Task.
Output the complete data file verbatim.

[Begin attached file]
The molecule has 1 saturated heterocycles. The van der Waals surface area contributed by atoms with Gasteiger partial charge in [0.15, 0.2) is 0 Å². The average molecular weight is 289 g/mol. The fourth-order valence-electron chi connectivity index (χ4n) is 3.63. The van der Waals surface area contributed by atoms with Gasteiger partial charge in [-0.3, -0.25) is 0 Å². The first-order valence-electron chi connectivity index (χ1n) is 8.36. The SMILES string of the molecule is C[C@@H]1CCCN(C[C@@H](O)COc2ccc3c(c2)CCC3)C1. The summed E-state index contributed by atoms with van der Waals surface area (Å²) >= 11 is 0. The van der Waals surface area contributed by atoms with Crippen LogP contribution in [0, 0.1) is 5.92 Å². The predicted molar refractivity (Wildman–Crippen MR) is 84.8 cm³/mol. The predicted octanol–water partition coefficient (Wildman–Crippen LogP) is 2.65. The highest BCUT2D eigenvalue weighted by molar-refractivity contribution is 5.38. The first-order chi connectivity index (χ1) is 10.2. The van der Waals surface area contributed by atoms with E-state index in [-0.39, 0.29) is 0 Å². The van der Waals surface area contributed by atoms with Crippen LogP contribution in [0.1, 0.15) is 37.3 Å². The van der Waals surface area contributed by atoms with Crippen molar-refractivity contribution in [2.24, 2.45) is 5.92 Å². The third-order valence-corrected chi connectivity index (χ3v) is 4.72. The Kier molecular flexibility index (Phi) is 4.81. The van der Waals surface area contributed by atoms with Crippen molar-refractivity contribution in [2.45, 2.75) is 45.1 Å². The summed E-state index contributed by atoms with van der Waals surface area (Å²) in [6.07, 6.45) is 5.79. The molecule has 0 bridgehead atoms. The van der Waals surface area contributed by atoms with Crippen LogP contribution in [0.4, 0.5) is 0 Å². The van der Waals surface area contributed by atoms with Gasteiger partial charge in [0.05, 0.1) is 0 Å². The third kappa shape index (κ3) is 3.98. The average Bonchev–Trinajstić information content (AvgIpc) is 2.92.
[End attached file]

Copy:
The molecule has 1 saturated heterocycles. The van der Waals surface area contributed by atoms with Gasteiger partial charge in [0.15, 0.2) is 0 Å². The average molecular weight is 289 g/mol. The fourth-order valence-electron chi connectivity index (χ4n) is 3.63. The van der Waals surface area contributed by atoms with Gasteiger partial charge in [-0.3, -0.25) is 0 Å². The first-order valence-electron chi connectivity index (χ1n) is 8.36. The SMILES string of the molecule is C[C@@H]1CCCN(C[C@@H](O)COc2ccc3c(c2)CCC3)C1. The summed E-state index contributed by atoms with van der Waals surface area (Å²) >= 11 is 0. The van der Waals surface area contributed by atoms with Crippen LogP contribution in [0, 0.1) is 5.92 Å². The predicted molar refractivity (Wildman–Crippen MR) is 84.8 cm³/mol. The predicted octanol–water partition coefficient (Wildman–Crippen LogP) is 2.65. The highest BCUT2D eigenvalue weighted by molar-refractivity contribution is 5.38. The first-order chi connectivity index (χ1) is 10.2. The van der Waals surface area contributed by atoms with E-state index in [-0.39, 0.29) is 0 Å². The van der Waals surface area contributed by atoms with Crippen LogP contribution in [0.1, 0.15) is 37.3 Å². The van der Waals surface area contributed by atoms with Crippen molar-refractivity contribution in [2.24, 2.45) is 5.92 Å². The third-order valence-corrected chi connectivity index (χ3v) is 4.72. The Kier molecular flexibility index (Phi) is 4.81. The van der Waals surface area contributed by atoms with Crippen molar-refractivity contribution in [2.45, 2.75) is 45.1 Å². The summed E-state index contributed by atoms with van der Waals surface area (Å²) in [6.07, 6.45) is 5.79. The molecule has 0 bridgehead atoms. The van der Waals surface area contributed by atoms with Crippen LogP contribution in [0.4, 0.5) is 0 Å². The van der Waals surface area contributed by atoms with Gasteiger partial charge in [0.05, 0.1) is 0 Å². The third kappa shape index (κ3) is 3.98. The average Bonchev–Trinajstić information content (AvgIpc) is 2.92.